POP CULTUREVideo GamesCrunch: Sh*t’s Crazy

Last year Cyberpunk 2077 was my most anticipated game of the 2020. CD Projekt Red made what I consider to be one of the best games in the last generation with The Witcher 3 and Cyberpunk 2077 was looking to build on top of that. The game came out in December and it even isn’t really out yet. The game is broken on consoles and doesn’t even run that fantastically on PC. This then came...
Aaron Vaughn1 year ago34818 min
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Last year Cyberpunk 2077 was my most anticipated game of the 2020. CD Projekt Red made what I consider to be one of the best games in the last generation with The Witcher 3 and Cyberpunk 2077 was looking to build on top of that. The game came out in December and it even isn’t really out yet. The game is broken on consoles and doesn’t even run that fantastically on PC. This then came with reports of overworked employees and lying to investors in where the state of the game was. This is coming at a time where crunch and bad working practices are getting spotlight shown on them. Not only are these practices finally being noticed and talked about but they have become less sustainable. 

Bethesda

Crunch is nothing new. It’s existed in the game industry for a while. Bethesda’s Todd Howard has mentioned that it was a common practice for many of their previous games. While they have recently tried to keep it to a minimum Howard did say that every game deserves a little bit of crunch at the end. 

I do understand what he is saying. That a game deserves for the entire team to put everything on the line for the final finish. That sometimes these golden miles is what can turn a good enough game into a great game. Granted if everyone is on board for this final stretch. 

I don’t think Todd Howard is trying to undermine any larger issues with crunch issues, but he inverently does. I don’t think people have an issue with putting in some extra for the sake of a good game. The issue remains that people are being inadvertently forced into a hundred hour work weeks away from their family with no extra composition, if they try to refuse it could poorly reflect on future employment, and the larger mistreatment issues that come with crunch.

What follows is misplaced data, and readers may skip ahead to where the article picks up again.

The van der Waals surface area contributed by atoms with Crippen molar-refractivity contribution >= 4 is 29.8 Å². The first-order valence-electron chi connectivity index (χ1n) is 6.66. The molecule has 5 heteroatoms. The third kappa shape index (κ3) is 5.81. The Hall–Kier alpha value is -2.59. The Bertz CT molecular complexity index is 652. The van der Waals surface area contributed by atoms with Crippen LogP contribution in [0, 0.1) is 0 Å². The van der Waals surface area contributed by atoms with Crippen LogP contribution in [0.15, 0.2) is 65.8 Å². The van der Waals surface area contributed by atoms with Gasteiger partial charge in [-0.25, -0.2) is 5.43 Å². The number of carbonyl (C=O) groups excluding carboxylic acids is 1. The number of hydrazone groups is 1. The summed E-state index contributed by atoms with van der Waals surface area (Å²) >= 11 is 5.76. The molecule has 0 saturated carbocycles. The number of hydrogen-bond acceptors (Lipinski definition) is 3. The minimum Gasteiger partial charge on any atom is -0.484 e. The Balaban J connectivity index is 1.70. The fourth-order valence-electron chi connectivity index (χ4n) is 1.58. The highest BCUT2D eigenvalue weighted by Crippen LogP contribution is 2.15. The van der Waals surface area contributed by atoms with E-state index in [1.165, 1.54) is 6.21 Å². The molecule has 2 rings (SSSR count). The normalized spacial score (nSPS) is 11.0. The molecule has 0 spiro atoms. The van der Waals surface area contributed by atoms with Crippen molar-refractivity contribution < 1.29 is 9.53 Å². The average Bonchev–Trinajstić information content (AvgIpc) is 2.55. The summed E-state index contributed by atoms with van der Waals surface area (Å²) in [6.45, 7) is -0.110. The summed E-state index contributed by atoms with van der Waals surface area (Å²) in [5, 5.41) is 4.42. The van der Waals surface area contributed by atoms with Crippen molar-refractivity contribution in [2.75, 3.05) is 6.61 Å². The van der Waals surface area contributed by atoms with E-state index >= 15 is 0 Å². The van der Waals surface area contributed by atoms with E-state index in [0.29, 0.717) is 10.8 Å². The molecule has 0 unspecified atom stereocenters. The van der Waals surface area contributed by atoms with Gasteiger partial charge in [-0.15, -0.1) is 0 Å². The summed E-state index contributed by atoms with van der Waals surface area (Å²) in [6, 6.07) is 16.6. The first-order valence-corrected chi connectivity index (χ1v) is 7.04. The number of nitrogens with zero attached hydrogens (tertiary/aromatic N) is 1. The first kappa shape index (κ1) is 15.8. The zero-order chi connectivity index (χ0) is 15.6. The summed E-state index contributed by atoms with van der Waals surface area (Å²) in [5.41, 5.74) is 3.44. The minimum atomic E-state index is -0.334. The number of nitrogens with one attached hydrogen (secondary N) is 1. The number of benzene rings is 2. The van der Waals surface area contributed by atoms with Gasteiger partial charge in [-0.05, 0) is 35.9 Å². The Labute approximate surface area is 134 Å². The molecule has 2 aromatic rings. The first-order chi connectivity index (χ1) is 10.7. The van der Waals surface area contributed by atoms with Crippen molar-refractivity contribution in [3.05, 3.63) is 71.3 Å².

Treyarch and Black Ops 4

You’re working on Call of Duty: Black Ops 4 for Treyarch and the company is celebrating the arrival of the new interns. We need to show what a good company this place is so that they can come work for us. 

But wait, you’re on quality assurance? Oh, well fuck you. Go back to your seventy hour work week in a small room full of people with no air conditioning and get back to work. You have your air mattress, right? You can all have a sleepover in this stuffy room because we know you like to test for bugs instead of seeing the blue sky. Enjoy your lower wage because you’re a contract employee and therefore not a full person. 

An issue that seems to come with crunch is issues with classism. There are constantly people in development that we don’t see that get the worse treatment. 

NetherRealm and MORTAL KOMBAT!!!!

Another story similar to Treyarch. Eighty to a hundred hour work week with people sleeping over in the office. While the long work week wasn’t outright asked for there was an implication that it would affect your future employment if you didn’t comply. Again this was worse for contract employees. This is all the poor practices that we come to expect but there is more that should be answered for. Employees were diagnosed with PTSD due to work on the franchise famous fatalities. This isn’t due to the animation but hundreds hours worth of real life reference material that designers would have to go through. 

The larger issue here is that you have workers going through trauma to uphold the studio’s standard. That there aren’t practices to help employees going through some very traumatic material is just immoral. 

Rockstar and Red Dead Redemption 2

“Put black bars on the cutscenes!”

Hard to think such a stupid demand would add hundreds hours of work to a game that arguably didn’t absolutely need it. Was it a good creative choice? Maybe. Was it necessary? Not really. But it isn’t surprising that this happened. As Jason Schreier pointed out, Rockstar would constantly throughout mechanics, add new ones, or completely change some without any planned delays. 

With this said, reports of crunch and employee experiences do vary. But work for Red Dead Redemption 2 was split across multiple companies in different parts of the world. 

To Rockstar’s credit, they have made statements in wanting to become better and acknowledging their criticisms and their former harasser that was a studio head.

Naughty Dog and The Last of Us Part 2